A lot of folks crave room-shaking bass, but some prefer it more tightly controlled.
Little speakers or subwoofers may promise deep and powerful bass, but truly deep bass only comes from big woofers. Speaker cabinet size also plays a huge role in determining bass quality and quantity, so go for big speakers if bass is a major priority. To a lesser degree the same logic applies to headphones: full-size headphones generate more bass impact than tiny earbuds.
Speaker and headphone designers know most people prefer a little too much rather than too little bass, so they usually add a little extra bass, rather than design for a truly "flat," or accurate bass response.
Recording engineers and producers seem to be working along the same track, and pump up the bass levels of their recordings, perhaps anticipating that a lot of people will be listening to their music over bass challenged speakers or headphones. Again, they err on the side of too much rather than too little bass.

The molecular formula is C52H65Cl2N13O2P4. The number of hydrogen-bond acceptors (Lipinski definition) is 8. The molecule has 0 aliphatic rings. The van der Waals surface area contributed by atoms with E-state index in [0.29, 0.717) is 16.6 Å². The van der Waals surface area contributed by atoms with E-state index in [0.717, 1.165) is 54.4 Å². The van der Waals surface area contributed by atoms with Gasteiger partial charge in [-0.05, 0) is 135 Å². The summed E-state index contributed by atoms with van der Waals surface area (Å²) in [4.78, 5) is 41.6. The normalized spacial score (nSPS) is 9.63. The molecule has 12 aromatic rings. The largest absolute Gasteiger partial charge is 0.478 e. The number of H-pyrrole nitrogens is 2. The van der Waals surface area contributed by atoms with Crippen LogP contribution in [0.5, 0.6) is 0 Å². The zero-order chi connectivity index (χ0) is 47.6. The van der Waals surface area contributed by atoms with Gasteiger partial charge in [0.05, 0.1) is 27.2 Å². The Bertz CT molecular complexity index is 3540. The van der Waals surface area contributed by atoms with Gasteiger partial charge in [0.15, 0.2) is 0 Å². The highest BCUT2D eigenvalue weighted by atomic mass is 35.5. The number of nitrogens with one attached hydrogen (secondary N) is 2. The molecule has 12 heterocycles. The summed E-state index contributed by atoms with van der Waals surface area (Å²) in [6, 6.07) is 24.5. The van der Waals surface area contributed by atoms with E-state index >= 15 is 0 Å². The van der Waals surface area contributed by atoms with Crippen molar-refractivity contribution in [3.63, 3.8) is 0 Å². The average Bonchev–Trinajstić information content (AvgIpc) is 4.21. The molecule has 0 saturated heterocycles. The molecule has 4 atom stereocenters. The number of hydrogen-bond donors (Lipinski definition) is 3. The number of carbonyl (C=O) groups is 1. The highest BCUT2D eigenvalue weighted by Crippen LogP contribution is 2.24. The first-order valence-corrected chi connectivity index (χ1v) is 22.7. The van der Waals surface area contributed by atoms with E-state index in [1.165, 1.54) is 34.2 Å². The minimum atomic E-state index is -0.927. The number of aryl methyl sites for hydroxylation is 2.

Back in the day, most receivers had bass and treble controls, letting listeners dial in as much or as little bass as they wanted. Few of today's receivers have tone control knobs on their front panels. Instead, you have to explore setup menus to alter the bass levels, so a lot of folks never even try to adjust the bass balance.
In my experience, most auto speaker calibration systems, like the ones in Denon, Marantz, Onkyo, Pioneer, Sony, and Yamaha receivers add too much bass. You might assume that a "calibrated" receiver would be accurate, but that isn't always the case. Perhaps because the inexpensive calibration microphones provided with receivers aren't precise enough to produce the best result.
So we're back where we started: bass balance is a matter of personal taste. What do you like, and do you adjust the bass on your system from time to time? Share your thoughts about bass in the Comments section.